”. Caroline Taylor, Editorial Intern. The Grateful Dead, “Brokedown Palace”. I’ll have the tracklist to my funeral playlist stapled to my will, and it’ll include the Grateful Dead’s “Brokedown Palace,” because I want the whole place welled up with tears.
Shane Ryan, Staff Writer. David Lynch, “Bad the John Boy”. Great question, and to me the only way to answer is to take full stock of my life—my passions, my successes, my disappointments, my loves—and try to find the music that distills everything into a single, musical essence. Something beautiful, but also sad. Something aspirational, but also rooted.
Something that encompasses my life on earth, but also honors the ethereal nature of my imagination. And most of all, guys? Something true.
For me, that song is “Bad the John Boy” by David Lynch. Ryan Bort, Comedy Editor. Rick Astley, “Never Gonna Give You Up”. This will play, confusing attendees momentarily before they realize that yes, I’ve pulled one last fast one on them. Everybody will laugh and exchange gentle, knowing looks with those sitting around them. “Oh, Ryan.
He will be missed,” their eyes will say. The women will take an additional moment to themselves to wonder if they should have pursued a relationship with me/not rejected my advances. Then I will be shown, translucent on a cloud in heaven, winking with a wry smile on my face as everyone starts dancing and the camera zooms out slowly. Roll credits.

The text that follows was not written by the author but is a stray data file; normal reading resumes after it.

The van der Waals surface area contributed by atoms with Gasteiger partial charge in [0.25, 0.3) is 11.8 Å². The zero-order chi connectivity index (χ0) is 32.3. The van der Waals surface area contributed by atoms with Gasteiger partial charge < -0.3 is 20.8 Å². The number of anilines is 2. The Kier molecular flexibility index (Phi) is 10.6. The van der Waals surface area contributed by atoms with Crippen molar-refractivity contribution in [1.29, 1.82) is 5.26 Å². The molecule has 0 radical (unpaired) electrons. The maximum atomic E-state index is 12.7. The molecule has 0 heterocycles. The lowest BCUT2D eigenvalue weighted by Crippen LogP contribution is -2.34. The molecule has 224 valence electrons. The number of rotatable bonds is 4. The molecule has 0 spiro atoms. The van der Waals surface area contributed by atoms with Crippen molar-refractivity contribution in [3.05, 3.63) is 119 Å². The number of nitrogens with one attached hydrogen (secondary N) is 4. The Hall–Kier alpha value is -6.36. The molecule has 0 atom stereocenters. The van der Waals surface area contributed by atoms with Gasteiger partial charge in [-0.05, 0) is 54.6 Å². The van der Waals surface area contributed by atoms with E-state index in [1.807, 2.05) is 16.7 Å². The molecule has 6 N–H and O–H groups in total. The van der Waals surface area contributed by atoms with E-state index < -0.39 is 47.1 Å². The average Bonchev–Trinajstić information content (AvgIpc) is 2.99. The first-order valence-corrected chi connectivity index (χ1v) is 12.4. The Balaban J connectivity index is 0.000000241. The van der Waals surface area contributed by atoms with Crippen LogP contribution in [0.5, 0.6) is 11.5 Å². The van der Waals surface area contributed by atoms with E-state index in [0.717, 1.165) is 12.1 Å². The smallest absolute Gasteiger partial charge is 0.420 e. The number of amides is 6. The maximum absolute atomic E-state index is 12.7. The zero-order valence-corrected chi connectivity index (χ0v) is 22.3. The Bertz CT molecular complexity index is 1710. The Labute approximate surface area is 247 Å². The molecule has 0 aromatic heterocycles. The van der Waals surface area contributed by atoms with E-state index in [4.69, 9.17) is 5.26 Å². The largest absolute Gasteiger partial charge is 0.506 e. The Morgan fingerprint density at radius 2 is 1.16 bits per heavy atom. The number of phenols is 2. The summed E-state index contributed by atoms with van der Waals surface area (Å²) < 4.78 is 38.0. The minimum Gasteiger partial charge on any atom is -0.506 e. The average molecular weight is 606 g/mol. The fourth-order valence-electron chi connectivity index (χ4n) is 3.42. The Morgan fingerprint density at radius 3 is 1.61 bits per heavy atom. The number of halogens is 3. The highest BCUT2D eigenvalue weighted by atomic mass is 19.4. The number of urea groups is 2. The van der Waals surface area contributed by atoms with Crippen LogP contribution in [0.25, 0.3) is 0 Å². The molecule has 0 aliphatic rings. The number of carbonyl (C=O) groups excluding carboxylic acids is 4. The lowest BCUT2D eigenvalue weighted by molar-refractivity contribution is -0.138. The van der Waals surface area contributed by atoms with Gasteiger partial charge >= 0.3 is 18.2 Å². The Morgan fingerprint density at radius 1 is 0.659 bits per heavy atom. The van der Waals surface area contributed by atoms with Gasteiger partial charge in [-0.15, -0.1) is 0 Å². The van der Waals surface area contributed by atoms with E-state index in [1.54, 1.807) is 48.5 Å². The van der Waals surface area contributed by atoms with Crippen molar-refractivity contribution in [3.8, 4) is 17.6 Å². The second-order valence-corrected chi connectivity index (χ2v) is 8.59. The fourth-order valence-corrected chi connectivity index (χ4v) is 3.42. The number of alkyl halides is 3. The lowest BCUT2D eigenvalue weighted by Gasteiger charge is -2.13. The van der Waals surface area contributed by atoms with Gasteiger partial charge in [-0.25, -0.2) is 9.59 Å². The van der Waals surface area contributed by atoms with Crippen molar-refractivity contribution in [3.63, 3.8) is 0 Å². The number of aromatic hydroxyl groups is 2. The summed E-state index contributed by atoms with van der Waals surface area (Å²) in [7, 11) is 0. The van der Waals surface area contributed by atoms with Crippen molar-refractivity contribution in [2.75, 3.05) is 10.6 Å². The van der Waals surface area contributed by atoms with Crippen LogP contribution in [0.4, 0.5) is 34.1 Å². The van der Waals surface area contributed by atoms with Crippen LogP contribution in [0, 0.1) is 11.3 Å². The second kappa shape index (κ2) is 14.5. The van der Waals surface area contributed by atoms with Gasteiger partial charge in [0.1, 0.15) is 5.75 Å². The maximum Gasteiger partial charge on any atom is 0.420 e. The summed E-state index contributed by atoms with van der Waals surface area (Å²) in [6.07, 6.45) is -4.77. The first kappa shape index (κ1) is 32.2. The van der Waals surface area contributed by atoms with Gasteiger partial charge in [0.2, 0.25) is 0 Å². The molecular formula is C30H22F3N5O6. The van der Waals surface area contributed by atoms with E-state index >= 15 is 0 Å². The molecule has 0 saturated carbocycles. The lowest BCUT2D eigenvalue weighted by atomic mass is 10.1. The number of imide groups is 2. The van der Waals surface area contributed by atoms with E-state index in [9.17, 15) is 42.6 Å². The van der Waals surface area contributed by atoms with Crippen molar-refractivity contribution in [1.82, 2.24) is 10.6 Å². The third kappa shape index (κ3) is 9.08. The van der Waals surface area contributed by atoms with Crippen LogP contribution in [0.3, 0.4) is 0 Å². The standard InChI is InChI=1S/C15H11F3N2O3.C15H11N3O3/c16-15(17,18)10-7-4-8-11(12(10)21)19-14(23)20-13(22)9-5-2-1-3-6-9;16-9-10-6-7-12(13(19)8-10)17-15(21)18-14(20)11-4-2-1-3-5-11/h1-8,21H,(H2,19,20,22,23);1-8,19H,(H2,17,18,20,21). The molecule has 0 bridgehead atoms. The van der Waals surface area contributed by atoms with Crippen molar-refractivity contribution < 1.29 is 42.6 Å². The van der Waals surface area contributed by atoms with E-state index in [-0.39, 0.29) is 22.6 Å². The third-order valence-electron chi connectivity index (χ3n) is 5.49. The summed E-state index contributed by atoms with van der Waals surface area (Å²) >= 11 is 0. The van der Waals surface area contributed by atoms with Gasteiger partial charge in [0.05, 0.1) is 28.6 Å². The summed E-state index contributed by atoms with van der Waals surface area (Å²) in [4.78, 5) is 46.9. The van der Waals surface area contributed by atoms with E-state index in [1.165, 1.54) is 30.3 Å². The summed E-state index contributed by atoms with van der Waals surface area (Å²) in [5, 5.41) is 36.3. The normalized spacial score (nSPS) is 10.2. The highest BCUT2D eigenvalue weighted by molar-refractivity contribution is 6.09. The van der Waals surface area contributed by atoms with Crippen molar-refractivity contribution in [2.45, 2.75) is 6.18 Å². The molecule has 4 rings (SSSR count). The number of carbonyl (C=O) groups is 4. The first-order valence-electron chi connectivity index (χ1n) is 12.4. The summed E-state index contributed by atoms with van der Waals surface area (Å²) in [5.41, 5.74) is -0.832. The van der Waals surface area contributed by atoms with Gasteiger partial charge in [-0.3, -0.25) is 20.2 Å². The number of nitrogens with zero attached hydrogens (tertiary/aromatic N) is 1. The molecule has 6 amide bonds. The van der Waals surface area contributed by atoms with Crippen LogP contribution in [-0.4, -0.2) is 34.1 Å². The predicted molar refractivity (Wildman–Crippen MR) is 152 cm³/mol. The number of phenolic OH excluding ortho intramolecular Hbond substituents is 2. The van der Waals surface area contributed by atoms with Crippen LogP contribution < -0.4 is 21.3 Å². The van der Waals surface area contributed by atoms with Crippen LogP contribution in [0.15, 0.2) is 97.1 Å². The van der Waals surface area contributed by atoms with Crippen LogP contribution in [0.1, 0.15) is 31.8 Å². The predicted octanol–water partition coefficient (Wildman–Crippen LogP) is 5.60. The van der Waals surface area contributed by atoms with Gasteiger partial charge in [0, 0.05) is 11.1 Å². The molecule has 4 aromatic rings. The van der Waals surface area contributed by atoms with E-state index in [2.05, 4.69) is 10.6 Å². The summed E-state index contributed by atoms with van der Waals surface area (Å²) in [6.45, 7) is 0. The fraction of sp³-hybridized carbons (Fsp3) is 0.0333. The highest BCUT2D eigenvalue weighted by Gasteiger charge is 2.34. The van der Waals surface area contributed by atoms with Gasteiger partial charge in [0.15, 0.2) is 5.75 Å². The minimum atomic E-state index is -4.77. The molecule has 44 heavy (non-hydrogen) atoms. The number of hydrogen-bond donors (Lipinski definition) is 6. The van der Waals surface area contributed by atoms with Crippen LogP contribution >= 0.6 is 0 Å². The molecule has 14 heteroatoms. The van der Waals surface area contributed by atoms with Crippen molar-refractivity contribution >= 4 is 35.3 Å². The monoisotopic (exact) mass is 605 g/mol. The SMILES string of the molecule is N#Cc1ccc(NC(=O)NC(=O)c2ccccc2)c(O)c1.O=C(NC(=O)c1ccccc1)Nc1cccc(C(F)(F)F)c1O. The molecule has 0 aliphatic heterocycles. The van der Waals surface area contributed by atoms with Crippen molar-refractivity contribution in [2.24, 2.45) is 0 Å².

Ryan Reed, Contributing Writer. Sigur Ros, “Svefn-g-englar”. I’d totally want Sigur Ros’ “Svefn-g-englar. ” It’s basically the sound of a soul exiting a body.
Rachel Bailey, Contributing Writer. Rachel’s, “Water From the Same Source”. I guess a lot of us say we’d want our funeral to be a party, but when I really think about it, I don’t. Mostly because I wouldn’t presume to tell anyone how to feel about my dying. I like this song because it’s an instrumental, and while it has kind of a pensive vibe, it’s not morose.
It strikes me as kind of a good vessel into which people could pour whatever feelings they were having—grief, nostalgia, whatever. The song was featured prominently in La Grande Bellezza. this Italian movie that came out last year that I loved and that made me feel lots of feelings, and “Water from the Same Source” was a good soundtrack to that emotional melange. Seems like it could work just as well, you know, for people to cry to while they stand over my corpse. Which feels like a strange thing to type or think about, but you know, you don’t want to leave this decision up to your sister who hasn’t listened to anything other than The Smiths for the last seven years.